Whilst many of us like to spoil our pets and offer them occasional tasty morsels from our plates, there are some human foods that are toxic or potentially dangerous for a cat and shouldn’t be part of a feline diet. Whilst this is not a conclusive list, here are some of the foods you absolutely must not feed your cat.
You may have an indulgent sweet tooth, but your cat doesn’t and chocolate is one food that you should never feed a cat. All types of chocolate should be avoided, including dark, milk, white and cocoa powders. Chocolate contains caffeine and a chemical substance called theobromine which is highly toxic to cats. Even small amounts of chocolate can cause heart attacks, and trigger a range of toxic reactions including possible death.
Onions and Garlic
Raw, cooked or powdered onions (including chives and leeks) and garlic are toxic to cats, even in minute amounts. They contain sulfoxides and disulfides which damage red blood cells and can cause anaemia. Onion and garlic powders are often found in gravy, baby food and other processed human foods, so special care is needed to ensure that your cat isn’t exposed to them in any form.
Grapes and Raisins
Both grapes and raisins contain an unidentified ingredient which has a toxic effect on cats and can cause kidney failure.
Unbaked dough made with live yeast can be hazardous if swallowed by cats. An expanding ball of dough in a cat’s stomach or intestines can decrease blood flow and affect breathing. As the yeast ferments and produces alcohol a cat is also at risk of alcohol toxicity, which can cause life-threatening seizures and death. Please ensure that any rising yeast dough is out of reach of your cats.
Fat Trimmings and Bones
Table scraps generally include meat fat and bones. Feeding these to your cat not only contributes to weight gain and obesity but can also cause pancreatitis. Bones from fish, chicken or meat should also be avoided as they can splinter and cause an obstruction in your cat’s digestive system.
Too much salt is known to affect the electrolyte balance, which can cause an irregular heartbeat.
As much as your cat probably loves the taste and smell of tuna, it is best fed to your cat occasionally rather than on a regular basis. Tuna contains mercury which may lead to mercury poisoning if the cat’s diet contains large quantities of this canned fish. Tuna packed in oil can also lead to yellow fat disease (also known as steatitis), a painful condition caused by a high-fat diet.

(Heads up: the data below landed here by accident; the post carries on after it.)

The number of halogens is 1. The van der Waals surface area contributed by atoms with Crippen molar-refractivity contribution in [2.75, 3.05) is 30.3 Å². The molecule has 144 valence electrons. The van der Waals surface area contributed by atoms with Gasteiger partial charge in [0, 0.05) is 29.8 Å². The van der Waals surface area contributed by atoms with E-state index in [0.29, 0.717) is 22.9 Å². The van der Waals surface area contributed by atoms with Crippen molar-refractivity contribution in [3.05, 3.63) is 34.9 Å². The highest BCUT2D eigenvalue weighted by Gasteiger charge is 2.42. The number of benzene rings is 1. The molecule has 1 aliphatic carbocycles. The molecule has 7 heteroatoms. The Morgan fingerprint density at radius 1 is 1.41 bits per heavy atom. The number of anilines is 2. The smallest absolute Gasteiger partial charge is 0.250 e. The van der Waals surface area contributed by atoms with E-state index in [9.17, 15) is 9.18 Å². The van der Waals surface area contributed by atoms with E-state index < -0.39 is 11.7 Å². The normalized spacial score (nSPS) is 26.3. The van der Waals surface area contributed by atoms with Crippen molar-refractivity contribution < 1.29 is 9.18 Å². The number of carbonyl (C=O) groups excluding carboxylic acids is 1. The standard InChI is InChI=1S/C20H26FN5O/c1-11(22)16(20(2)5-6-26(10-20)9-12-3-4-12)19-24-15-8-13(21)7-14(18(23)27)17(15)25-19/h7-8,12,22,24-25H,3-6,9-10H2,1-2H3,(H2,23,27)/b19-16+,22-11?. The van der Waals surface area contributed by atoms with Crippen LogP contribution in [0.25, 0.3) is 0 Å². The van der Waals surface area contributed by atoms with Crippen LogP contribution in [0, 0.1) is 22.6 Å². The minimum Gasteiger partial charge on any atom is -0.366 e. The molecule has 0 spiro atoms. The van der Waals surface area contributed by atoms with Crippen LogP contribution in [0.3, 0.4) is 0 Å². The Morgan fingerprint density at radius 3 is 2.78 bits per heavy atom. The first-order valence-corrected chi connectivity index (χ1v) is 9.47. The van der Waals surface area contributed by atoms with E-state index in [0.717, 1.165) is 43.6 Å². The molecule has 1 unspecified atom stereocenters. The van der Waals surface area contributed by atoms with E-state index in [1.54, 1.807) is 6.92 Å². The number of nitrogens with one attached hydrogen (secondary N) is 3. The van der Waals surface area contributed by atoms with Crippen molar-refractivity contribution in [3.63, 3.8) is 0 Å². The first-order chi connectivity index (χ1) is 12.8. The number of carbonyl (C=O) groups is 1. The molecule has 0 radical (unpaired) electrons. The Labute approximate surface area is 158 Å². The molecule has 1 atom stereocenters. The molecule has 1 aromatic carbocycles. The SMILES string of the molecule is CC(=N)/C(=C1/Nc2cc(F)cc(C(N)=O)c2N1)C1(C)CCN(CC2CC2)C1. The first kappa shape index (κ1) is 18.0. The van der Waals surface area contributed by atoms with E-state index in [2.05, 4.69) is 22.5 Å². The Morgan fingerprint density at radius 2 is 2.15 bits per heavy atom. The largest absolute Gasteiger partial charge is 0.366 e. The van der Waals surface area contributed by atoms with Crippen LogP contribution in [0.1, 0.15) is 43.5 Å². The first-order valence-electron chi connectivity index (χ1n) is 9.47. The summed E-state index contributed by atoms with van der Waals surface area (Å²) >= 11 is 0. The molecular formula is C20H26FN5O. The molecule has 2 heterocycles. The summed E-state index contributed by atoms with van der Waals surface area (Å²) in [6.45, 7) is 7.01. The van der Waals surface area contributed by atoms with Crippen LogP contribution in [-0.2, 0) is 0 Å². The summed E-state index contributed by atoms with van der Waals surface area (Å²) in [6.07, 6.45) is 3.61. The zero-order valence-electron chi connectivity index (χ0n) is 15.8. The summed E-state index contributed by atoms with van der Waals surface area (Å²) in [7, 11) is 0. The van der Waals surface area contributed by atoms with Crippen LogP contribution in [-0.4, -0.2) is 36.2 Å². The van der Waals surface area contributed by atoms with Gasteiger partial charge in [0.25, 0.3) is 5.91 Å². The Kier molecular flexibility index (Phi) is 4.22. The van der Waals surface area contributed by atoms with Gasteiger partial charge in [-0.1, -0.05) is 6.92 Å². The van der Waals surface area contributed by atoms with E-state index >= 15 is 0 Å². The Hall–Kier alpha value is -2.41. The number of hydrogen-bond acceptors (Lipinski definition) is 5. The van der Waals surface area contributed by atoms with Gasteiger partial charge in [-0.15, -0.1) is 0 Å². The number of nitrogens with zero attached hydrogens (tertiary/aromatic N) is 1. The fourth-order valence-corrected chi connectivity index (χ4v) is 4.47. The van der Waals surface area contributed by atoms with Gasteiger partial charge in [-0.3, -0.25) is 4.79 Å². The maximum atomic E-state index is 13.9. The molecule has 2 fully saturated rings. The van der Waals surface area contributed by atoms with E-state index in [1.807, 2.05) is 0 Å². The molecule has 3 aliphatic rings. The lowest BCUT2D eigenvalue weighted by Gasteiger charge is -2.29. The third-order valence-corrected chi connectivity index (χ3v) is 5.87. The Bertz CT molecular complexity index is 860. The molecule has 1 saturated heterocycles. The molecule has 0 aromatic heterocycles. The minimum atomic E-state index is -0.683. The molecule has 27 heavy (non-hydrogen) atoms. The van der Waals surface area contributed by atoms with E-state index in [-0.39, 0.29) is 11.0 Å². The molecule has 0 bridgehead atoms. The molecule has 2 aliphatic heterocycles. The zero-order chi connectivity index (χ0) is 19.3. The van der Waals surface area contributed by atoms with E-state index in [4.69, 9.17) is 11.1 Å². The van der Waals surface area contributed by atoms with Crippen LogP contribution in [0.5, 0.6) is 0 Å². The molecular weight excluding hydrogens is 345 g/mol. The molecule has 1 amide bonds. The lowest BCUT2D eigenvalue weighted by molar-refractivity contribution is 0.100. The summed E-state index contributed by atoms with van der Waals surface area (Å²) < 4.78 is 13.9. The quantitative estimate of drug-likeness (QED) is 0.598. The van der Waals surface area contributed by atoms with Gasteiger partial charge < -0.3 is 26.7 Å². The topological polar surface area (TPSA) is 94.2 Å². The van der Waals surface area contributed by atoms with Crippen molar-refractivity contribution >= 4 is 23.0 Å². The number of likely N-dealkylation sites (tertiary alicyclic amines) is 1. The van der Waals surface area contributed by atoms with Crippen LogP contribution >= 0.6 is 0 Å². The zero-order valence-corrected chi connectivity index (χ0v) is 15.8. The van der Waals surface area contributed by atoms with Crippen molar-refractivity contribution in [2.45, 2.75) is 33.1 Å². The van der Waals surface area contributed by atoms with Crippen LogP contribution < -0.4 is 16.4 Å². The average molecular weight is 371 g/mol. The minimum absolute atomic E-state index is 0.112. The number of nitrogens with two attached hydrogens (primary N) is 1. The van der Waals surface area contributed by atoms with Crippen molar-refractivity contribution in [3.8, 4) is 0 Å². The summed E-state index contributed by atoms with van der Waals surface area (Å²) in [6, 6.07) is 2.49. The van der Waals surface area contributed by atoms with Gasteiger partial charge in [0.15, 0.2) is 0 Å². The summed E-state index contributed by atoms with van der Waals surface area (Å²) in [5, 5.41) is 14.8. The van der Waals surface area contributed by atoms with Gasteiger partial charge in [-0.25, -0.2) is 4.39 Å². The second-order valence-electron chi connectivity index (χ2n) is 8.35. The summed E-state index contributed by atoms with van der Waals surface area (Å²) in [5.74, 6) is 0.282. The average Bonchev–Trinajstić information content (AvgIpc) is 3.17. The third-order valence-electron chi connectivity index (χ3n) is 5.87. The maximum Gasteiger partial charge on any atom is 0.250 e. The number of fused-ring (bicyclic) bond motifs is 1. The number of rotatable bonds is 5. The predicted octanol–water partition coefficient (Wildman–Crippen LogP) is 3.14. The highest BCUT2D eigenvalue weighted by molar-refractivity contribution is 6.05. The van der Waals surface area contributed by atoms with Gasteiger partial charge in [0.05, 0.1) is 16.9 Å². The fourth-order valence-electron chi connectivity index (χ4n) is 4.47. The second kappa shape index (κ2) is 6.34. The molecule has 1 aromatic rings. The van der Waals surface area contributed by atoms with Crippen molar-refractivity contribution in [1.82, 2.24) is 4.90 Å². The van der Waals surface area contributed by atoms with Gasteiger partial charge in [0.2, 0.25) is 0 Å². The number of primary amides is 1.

Raw fish contains an enzyme called thiaminase which destroys the body’s thiamine (a B vitamin). Thiamine deficiency in cats can lead to loss of appetite, seizures and death.
Raw eggs contain an enzyme called avidin which decreases the body’s ability to absorb biotin (a B vitamin), and in turn leads to skin and coat problems. The other health risk with raw eggs is that they may also contain salmonella or E-coli.
Milk and Dairy Products
Many adult cats don’t have adequate amounts of the lactase enzyme, which means they are unable to properly digest lactose. This can lead to diarrhea and gastrointestinal problems. Milk should never be a replacement for water which is essential to keep your cat hydrated.
Cats and dogs have very different dietary requirements and dog food does not contain the right balance of protein and fats that a cat requires in its diet. It is also vital that a cat’s diet includes the amino acid taurine, which, unlike dogs, they can’t produce on their own.
At all times, it is important to remember that cats can’t tolerate the same foods we can and that some human foods can be toxic to their health. If you are in any doubt about what food to feed or not feed your cat, or if you think your cat may have eaten human food that is potentially dangerous or toxic please consult with your local vet immediately.
Image: Alex Goodey via Flickr